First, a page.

Regardless of the words we choose to describe Tibet‘s political status – whether we say it‘s an autonomy, a Chinese colony, or an occupied territory – the facts are obvious. The policy implemented by China aims to reduce Tibetans from a separate nation to one of the insignificant ethnic minorities of their country.

China’s “Final Solution”

Nowadays in Tibet, even a hint of the national consciousness is forbidden. Possessing a picture of the Dalai Lama, singing patriotic songs, displaying Tibetan flags and even speaking with foreigners is penalized. Nonviolent demonstrations against Chinese rule are brutally punished. All of these are treated as illegal separatist activities and a menace to the mother country, China. Detention, unfair trials, and torture are just some of the many ways in which human rights in Tibet continue to be abused.

In 1992, when the monk Palden Gyatso escaped out of Tibet and into India after 33 years in prisons and labor camps, the world finally got to see about the atrocities suffered by the prisoners from the hands of the Chinese. Gyatso managed to smuggle out the instruments of his torture, including electric batons and cattle prods. People listened, at last.

But these are not the only methods being used by Chinese to get rid of the Tibetan nation. The government is implementing a policy of settling millions of Chinese civilians in the occupied territory. They already outnumber the Tibetan population of around 6 million. China‘s oppressive demographic policy extends to the rigorous birth-control measures imposed in Tibet, which involve forced abortion even in the eighth month of pregnancy and mandatory sterilization. Nonetheless, all the independent statistics do not discourage the Chinese government from stating cynically the following in its latest White Paper: “Another lie is the claim that a large number of Hans have migrated to Tibet, turning the ethnic Tibetans into a minority.”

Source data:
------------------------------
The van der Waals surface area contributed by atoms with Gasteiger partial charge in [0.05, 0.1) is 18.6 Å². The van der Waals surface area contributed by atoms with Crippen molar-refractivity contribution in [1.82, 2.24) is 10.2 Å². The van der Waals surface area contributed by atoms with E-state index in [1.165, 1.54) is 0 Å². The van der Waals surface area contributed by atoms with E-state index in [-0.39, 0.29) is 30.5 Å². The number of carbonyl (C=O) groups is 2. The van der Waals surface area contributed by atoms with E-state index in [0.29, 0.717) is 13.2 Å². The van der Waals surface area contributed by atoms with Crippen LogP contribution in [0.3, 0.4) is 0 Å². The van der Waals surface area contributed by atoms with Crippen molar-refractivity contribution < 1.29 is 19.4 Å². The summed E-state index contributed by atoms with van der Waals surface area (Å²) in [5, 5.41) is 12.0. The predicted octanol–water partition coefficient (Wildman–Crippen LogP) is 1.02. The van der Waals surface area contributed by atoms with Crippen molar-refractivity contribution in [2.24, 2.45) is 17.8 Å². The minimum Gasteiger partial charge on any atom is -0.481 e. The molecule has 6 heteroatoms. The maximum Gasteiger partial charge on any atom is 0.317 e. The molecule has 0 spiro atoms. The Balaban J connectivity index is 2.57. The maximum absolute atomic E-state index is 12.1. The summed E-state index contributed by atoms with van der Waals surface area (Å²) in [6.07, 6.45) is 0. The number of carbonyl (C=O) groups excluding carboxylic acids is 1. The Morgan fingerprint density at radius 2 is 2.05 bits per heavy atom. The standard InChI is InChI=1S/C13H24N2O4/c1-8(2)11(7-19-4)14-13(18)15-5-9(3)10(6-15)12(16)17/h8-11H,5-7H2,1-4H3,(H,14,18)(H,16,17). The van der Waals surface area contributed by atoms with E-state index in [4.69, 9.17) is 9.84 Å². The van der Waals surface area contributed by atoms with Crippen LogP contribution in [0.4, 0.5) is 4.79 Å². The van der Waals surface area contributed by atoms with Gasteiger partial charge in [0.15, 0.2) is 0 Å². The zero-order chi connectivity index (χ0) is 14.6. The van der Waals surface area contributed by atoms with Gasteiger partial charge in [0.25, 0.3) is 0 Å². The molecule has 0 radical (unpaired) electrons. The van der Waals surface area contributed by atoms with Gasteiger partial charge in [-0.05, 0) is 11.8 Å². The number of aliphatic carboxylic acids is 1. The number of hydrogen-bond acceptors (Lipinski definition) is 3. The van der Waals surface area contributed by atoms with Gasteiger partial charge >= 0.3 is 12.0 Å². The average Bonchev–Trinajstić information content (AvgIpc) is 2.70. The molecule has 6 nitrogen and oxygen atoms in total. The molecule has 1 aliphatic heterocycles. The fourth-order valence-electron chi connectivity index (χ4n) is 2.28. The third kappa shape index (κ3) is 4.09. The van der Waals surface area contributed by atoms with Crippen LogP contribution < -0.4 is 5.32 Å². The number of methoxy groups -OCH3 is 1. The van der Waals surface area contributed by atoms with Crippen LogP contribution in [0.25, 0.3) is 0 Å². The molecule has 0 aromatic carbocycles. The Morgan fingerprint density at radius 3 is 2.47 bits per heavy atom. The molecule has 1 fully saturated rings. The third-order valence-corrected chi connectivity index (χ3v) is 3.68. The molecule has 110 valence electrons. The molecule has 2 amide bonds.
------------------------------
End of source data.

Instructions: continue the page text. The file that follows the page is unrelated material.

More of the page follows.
The struggle with Chinese propaganda is another stage on which the Tibetans have to get along. Manipulation of the historical facts and ignoring the objective data seem to be the essential ways of communication in the communist countries. Even the Chinese government has acknowledged them as fact: Chinese government spokesman, Mr. Hu, said the following in reference to the question of human rights in China: “Some filmmakers have depicted the Dalai Lama as the standard bearer of human rights. The policy he pursued and defended in Tibet before 1959 is much darker and crueler than the Negro slavery system in the United States before the Civil War. Since 1959, China has made progress in all areas, including human rights, in Tibet.”